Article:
A consistent pattern for the silica sources, depositional environments and timing of chertification was observed in a diverse suite of five Late Mesozoic and Middle Palaeozoic carbonate sequences; the (1) Upper Greensand (Cretaceous) and (2) Portland Limestone (Jurassic) of southern England, (3) the Ramp Creek Formation (Mississippian) of southern Indiana, and the (4) lower Helderberg Group (Devonian) and (5) Onondaga Limestone (Devonian) of New York State. Nodular chert formation in all five limestone sequences occurred in sediments that were largely uncemented. Ghosts of pre-chertification carbonate cements are present in some chert nodules but are volumetrically minor. In every limestone sequence except the Upper Greensand, chertification occurred after burial to a depth sufficient for intergranular pressure solution and mechanical grain deformation of carbonate sand.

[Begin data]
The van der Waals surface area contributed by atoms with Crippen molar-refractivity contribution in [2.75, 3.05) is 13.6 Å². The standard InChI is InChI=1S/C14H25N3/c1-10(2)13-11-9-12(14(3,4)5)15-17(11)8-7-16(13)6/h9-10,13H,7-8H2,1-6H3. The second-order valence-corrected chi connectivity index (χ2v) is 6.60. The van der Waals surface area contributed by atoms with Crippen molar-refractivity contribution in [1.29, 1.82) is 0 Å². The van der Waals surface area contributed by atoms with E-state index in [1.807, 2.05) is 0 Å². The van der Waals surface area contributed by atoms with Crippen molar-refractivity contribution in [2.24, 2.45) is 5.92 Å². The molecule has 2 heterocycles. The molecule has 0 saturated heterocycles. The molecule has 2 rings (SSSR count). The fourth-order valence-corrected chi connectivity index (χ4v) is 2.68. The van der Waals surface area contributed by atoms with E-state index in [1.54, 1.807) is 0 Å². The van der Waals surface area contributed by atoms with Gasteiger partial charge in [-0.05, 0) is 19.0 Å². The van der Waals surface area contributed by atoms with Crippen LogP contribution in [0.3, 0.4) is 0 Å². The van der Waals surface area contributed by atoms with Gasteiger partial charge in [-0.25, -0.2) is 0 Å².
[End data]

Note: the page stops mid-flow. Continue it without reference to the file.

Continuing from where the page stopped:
Nodular chert is most abundant in subtidal, normal marine wackestones and mudstones that were deposited at or below fair-weather wave base, and is absent or rare in supratidal, intertidal and high-energy subtidal limestones and dolomites. An intraformational sponge spicule silica source for chert nodules is suggested by direct evidence, such as calcitized sponge spicules in the host limestone, and circumstantial evidence, such as ghosts of sponge spicules in chert nodules and a correlation of chert abundance with depositional environment. Most molds of siliceous sponge spicules were apparently obliterated by post-chertification intergranular compaction. We propose that these general trends for the depositional environments, silica sources and timing of chertification are representative of most Mesozoic to Middle Palaeozoic platform limestones.